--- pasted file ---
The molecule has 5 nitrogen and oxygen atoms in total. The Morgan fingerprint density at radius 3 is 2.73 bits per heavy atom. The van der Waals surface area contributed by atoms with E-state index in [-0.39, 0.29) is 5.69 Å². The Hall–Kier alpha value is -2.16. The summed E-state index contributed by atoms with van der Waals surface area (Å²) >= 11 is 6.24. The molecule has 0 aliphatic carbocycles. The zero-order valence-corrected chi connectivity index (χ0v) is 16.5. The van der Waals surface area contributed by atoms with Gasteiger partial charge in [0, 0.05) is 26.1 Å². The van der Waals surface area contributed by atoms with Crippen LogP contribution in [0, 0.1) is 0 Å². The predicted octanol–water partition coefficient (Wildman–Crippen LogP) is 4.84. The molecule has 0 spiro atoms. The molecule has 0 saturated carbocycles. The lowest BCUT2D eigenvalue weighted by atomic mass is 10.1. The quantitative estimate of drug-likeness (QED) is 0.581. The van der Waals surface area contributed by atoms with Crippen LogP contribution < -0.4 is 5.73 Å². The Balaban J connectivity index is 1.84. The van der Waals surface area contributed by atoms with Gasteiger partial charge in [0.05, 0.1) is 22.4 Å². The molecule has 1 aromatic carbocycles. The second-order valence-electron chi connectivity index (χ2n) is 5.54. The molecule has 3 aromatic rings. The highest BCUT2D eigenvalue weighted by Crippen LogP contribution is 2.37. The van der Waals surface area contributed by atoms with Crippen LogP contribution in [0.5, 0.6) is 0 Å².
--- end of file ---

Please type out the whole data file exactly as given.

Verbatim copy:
The molecule has 5 nitrogen and oxygen atoms in total. The Morgan fingerprint density at radius 3 is 2.73 bits per heavy atom. The van der Waals surface area contributed by atoms with E-state index in [-0.39, 0.29) is 5.69 Å². The Hall–Kier alpha value is -2.16. The summed E-state index contributed by atoms with van der Waals surface area (Å²) >= 11 is 6.24. The molecule has 0 aliphatic carbocycles. The zero-order valence-corrected chi connectivity index (χ0v) is 16.5. The van der Waals surface area contributed by atoms with Gasteiger partial charge in [0, 0.05) is 26.1 Å². The van der Waals surface area contributed by atoms with Crippen LogP contribution in [0, 0.1) is 0 Å². The predicted octanol–water partition coefficient (Wildman–Crippen LogP) is 4.84. The molecule has 0 spiro atoms. The molecule has 0 saturated carbocycles. The lowest BCUT2D eigenvalue weighted by atomic mass is 10.1. The quantitative estimate of drug-likeness (QED) is 0.581. The van der Waals surface area contributed by atoms with Crippen LogP contribution < -0.4 is 5.73 Å². The Balaban J connectivity index is 1.84. The van der Waals surface area contributed by atoms with Gasteiger partial charge in [0.05, 0.1) is 22.4 Å². The molecule has 1 aromatic carbocycles. The second-order valence-electron chi connectivity index (χ2n) is 5.54. The molecule has 3 aromatic rings. The highest BCUT2D eigenvalue weighted by Crippen LogP contribution is 2.37. The van der Waals surface area contributed by atoms with Crippen LogP contribution in [0.5, 0.6) is 0 Å².